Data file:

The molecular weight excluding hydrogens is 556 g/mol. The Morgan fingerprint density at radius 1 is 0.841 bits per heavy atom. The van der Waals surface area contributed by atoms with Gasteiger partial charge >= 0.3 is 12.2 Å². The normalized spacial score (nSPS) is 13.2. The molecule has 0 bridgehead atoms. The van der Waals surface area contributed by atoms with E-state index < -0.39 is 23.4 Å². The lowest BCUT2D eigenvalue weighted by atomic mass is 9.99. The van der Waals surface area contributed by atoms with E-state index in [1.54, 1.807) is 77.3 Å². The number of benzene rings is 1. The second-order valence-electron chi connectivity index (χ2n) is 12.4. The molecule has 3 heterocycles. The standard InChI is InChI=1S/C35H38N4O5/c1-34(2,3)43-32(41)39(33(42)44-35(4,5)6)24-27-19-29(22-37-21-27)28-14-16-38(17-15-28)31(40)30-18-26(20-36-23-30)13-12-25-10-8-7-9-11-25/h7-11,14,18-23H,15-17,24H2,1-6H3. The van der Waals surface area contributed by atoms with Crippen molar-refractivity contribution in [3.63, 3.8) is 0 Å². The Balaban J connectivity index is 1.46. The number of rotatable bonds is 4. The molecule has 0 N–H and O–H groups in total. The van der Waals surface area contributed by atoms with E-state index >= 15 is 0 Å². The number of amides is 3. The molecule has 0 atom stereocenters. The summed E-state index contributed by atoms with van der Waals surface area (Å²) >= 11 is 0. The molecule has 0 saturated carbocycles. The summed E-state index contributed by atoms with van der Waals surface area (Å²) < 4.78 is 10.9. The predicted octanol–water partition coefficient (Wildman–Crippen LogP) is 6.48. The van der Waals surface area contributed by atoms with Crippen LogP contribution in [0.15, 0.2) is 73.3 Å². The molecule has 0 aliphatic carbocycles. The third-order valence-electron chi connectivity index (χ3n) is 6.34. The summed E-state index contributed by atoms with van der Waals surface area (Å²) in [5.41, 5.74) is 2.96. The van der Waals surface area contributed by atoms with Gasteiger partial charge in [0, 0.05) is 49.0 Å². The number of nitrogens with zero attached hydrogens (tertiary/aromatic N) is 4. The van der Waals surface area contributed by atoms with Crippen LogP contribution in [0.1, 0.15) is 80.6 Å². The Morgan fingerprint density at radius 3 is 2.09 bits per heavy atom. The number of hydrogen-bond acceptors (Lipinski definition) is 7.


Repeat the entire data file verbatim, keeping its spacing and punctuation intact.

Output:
The molecular weight excluding hydrogens is 556 g/mol. The Morgan fingerprint density at radius 1 is 0.841 bits per heavy atom. The van der Waals surface area contributed by atoms with Gasteiger partial charge >= 0.3 is 12.2 Å². The normalized spacial score (nSPS) is 13.2. The molecule has 0 bridgehead atoms. The van der Waals surface area contributed by atoms with E-state index < -0.39 is 23.4 Å². The lowest BCUT2D eigenvalue weighted by atomic mass is 9.99. The van der Waals surface area contributed by atoms with E-state index in [1.54, 1.807) is 77.3 Å². The number of benzene rings is 1. The second-order valence-electron chi connectivity index (χ2n) is 12.4. The molecule has 3 heterocycles. The standard InChI is InChI=1S/C35H38N4O5/c1-34(2,3)43-32(41)39(33(42)44-35(4,5)6)24-27-19-29(22-37-21-27)28-14-16-38(17-15-28)31(40)30-18-26(20-36-23-30)13-12-25-10-8-7-9-11-25/h7-11,14,18-23H,15-17,24H2,1-6H3. The van der Waals surface area contributed by atoms with Crippen molar-refractivity contribution in [3.63, 3.8) is 0 Å². The Balaban J connectivity index is 1.46. The number of rotatable bonds is 4. The molecule has 0 N–H and O–H groups in total. The van der Waals surface area contributed by atoms with E-state index >= 15 is 0 Å². The number of amides is 3. The molecule has 0 atom stereocenters. The summed E-state index contributed by atoms with van der Waals surface area (Å²) >= 11 is 0. The molecule has 0 saturated carbocycles. The summed E-state index contributed by atoms with van der Waals surface area (Å²) < 4.78 is 10.9. The predicted octanol–water partition coefficient (Wildman–Crippen LogP) is 6.48. The van der Waals surface area contributed by atoms with Crippen LogP contribution in [0.15, 0.2) is 73.3 Å². The molecule has 0 aliphatic carbocycles. The third-order valence-electron chi connectivity index (χ3n) is 6.34. The summed E-state index contributed by atoms with van der Waals surface area (Å²) in [5.41, 5.74) is 2.96. The van der Waals surface area contributed by atoms with Gasteiger partial charge in [0, 0.05) is 49.0 Å². The number of nitrogens with zero attached hydrogens (tertiary/aromatic N) is 4. The van der Waals surface area contributed by atoms with Crippen LogP contribution in [0.1, 0.15) is 80.6 Å². The Morgan fingerprint density at radius 3 is 2.09 bits per heavy atom. The number of hydrogen-bond acceptors (Lipinski definition) is 7.